News Release

In-person socialization down, but social media isn’t to blame, researcher says

Peer-Reviewed Publication

University of Kansas

LAWRENCE – Jeffrey Hall is passionate about two things in particular – friendship ---- link to: ------- and social media – and he thinks the latter is too often mistaken as the enemy of the former.

His latest article reviews the best available evidence to debunk the “social displacement hypothesis” that holds that use of mobile and social media is the cause of decreased face-to-face (FtF) interaction. In doing so, he uncovered a worrisome trend: in the United States, Great Britain, and Australia, there has been a steady, uniform decline in FtF time that began well before the rise of social media. This new analysis shows the decline continued through the stay-at-home orders and social distancing of the COVID-19 pandemic.

Hall, a professor of Communication Studies and director of the Relationships and Technology Lab ---- link to: ------  at the University of Kansas, and his co-author, Dong Liu of Renmin University in China, take on that notion in a new paper titled “Social media use, social displacement, and well-being” ----- link to: ------------ in the journal Current Opinion in Psychology.

“The social displacement hypothesis is probably the most well-known, long-lasting explanation for where time spent using new technologies—from the internet to texting, and now social media—comes from,” Hall said. “The social displacement argument says that new media cuts into our face-to-face time. The best available evidence suggests it’s just not so.”

Hall took data on FtF time from the U.S. Department of Labor’s annual American Time Use Survey ---- link to: ------- and from similar governmental studies in Oz and Great Britain between 1995 and 2021 and plotted them on a single chart. All three lines decline over time at a similar rate.

“Yes,” Hall said, “it's the case that social media rates of consumption have grown across demographic groups and across the world. Yes, it's the case that face-to-face time has declined. However, it's not the case it takes from face-to-face time.”

If the evidence doesn’t support the social displacement theory, then where is the time for increased social media use coming from?

“We're seeing a transformation of where people are putting their attention,” Hall said. Noting that TikTok and YouTube are increasingly popular outlets for watching streaming content, Hall suggests social media time is likely borrowing from time spent watching TV, which, for decades, has been a major place where Americans spend their time. “Social-media time is also borrowing from time at work or doing household chores” Hall said.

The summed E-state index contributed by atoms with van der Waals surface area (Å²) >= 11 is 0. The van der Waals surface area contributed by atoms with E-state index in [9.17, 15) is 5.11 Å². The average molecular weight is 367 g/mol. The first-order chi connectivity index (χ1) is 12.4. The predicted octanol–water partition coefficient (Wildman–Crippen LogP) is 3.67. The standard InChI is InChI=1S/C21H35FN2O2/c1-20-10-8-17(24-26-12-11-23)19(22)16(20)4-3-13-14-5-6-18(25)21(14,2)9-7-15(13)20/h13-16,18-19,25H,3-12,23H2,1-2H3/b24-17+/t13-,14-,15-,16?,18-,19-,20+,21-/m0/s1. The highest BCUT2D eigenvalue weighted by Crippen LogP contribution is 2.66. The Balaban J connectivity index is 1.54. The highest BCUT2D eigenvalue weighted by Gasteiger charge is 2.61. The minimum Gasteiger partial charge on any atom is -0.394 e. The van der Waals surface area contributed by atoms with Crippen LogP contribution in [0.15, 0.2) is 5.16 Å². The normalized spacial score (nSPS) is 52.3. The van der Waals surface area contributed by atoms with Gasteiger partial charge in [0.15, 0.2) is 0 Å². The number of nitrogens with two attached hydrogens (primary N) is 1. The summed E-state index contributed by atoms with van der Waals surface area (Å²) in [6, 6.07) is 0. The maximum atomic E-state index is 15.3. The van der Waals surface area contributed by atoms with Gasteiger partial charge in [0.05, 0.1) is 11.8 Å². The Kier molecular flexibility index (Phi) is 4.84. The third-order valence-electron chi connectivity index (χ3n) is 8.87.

And, Hall says, friendship and social media are not enemies: “Social media can be used in many friendship-promoting ways, especially now that many people use messaging programs supported by social media platforms.” As the paper claims, “social people are active both online and offline.”   

The paper reports new analysis showing that FtF time has declined across three countries in a similar fashion. “The fact that the UK data track U.S. data so tightly despite using slightly different methods in different years, is surprising,” Hall said. This international trend of reduced time in face-to-face communication may reflect growing rates of loneliness.

Hall’s analysis shows that these trends of declining face-to-face communication existed well before the pandemic, and the pandemic may have exacerbated some of them. When people had some time back because they weren’t commuting to work or able to go out as much, they didn't turn to face-to-face communication. “What's discouraging about that,” Hall notes, “is even when people have time, they don’t seem to use it in a way that promotes their social health.” Noting the widespread evidence that FtF socialization is beneficial to well-being, “we’re not on the right path to being able to reclaim that face-to-face time,” said Hall, “at least in these three nations.”

Why is FtF time declining? “The best available evidence suggests face-to-face is in competition with hours spent at work and commuting," Hall says. In other words, people who work longer spend more of their leisure time alone. During the pandemic, when people got that time back from commuting, “they still spent it working virtually,” Hall said. “They didn't spend it socializing with each other.”

“It seems we live in a society that privileges working and media consumption over everything else,” Hall said. “The decline in face-to-face time is a matter of priority and a matter of availability. And we are neither prioritizing face to face time, nor are we available to do so.”


Image: A new study shows face-to-face conversation time is down in three English-speaking nations. Credit: Matthew Henry / Wikimedia Commons








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